The Path of Austerity is Downhill all the Way
You might look at the national debt, snowballing by the second as interest piles up, and wonder why any government would consider running a deficit. Surely, that’s reckless, you might think. By adding more debt you add more interest, and interest on the interest… and on and on. But you should think it through before you accept solutions like Paul Ryan’s “austerity” budget.
Austerity is not the solution. It would only make the problem worse (as Britain and Europe are finding out – see illustration above). The solution can come only from growth. And growth needs money to prime the pump.
Remember the old story about the farmer who rented space for a roadside sign to advertise his vegetables to passing motorists. He did so well that he figured he might as well put up another sign to attract motorists coming from the other direction. That proved so effective he was able to send his son to college. The kid majored in economics and came home with a prestigious degree.
The farmer’s son studied the economic climate and concluded a downturn was due, so he advised his dad to cut costs by taking down one of the signs. Sure enough, the farmer’s sales declined, and the son advised cutting costs even further by taking down the other sign. You guessed it, sales plunged even more and the farmer went out of business.
The truth is that when a country’s economy stalls, the government has to kick start it or it will get worse. You can’t depend on private investment to fuel a recovery. In this global economy, business has no obligation to any particular country. Private money goes where it can make the most profit not where it can do the most good.
If the government uses deficit budgeting wisely and succeds in reviving the economy, business will return because in a thriving economy private investment can usually make an attractive profit. This will accelerate the recovery, and eventualy the government will recover its investment - with interest – through increased tax revenue.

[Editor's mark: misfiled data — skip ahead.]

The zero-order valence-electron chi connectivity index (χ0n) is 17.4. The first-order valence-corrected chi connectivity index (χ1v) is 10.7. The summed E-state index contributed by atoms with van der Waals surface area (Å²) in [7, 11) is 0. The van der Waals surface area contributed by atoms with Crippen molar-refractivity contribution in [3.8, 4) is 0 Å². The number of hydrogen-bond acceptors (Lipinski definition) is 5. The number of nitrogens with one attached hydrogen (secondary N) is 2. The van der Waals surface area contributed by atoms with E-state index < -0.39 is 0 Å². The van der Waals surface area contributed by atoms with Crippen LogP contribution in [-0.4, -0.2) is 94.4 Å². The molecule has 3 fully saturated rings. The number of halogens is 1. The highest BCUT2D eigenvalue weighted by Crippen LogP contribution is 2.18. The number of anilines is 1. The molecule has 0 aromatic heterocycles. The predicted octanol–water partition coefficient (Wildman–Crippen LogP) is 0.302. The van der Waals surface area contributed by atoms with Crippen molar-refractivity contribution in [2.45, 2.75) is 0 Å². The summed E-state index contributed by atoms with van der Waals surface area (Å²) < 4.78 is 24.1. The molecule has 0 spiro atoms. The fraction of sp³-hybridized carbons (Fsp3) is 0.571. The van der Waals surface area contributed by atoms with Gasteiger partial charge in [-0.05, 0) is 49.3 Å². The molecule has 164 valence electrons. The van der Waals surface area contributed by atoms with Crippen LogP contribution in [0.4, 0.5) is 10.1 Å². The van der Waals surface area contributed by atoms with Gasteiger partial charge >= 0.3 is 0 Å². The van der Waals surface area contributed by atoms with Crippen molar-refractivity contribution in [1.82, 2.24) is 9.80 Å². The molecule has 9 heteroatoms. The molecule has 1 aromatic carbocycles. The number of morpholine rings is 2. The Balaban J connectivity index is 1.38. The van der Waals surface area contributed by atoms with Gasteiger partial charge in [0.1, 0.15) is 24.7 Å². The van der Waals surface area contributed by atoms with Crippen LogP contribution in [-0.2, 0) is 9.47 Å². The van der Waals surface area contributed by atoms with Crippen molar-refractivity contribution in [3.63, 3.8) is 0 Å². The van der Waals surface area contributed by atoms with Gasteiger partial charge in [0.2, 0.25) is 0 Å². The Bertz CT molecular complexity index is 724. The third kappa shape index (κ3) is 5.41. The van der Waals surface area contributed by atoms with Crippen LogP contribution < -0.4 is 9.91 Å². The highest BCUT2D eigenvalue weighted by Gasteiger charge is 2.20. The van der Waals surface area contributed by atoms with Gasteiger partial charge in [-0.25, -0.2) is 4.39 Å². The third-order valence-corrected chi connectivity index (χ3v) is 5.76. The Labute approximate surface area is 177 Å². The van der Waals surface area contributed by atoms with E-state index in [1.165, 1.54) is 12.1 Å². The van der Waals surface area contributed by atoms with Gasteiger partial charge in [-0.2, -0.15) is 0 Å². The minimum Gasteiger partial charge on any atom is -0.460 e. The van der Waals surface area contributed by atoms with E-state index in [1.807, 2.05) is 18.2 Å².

This process is often described as an economic theory, but it is a simple statement of fact. Money attracts money, austerity breeds more austerity. As the Bible says, to him that hath shall be given and to him that hath not even that which he hath shall be taken away.
You might not agree with the way government spends your tax money. I certainly hate to see my taxes used to produce bombs and bullets for senseless wars. But the need for government spending is indisputable.
Think about it. If the government spends money on projects that produce dividends, surely that would be a good thing? Let’s say there’s a fertile piece of land that’s across an inlet from a major city, and let’s say the government builds a bridge so farmers over there can produce crops and sell their produce to the city dwellers. Doesn’t that make sense?
By their messianic dedication to austerity, today’s Republican leaders are proposing a disastrous course for America. Instead of blindly insisting on slashing government spending, they should join their Democratic opponents in figuring out the most productive ways to spend tax dollars. Naturally, spending would have to be reined in later – after the economy is up and running on its own.
When your car is stuck in a bog, you don’t sit inside and save gas; you get out and push.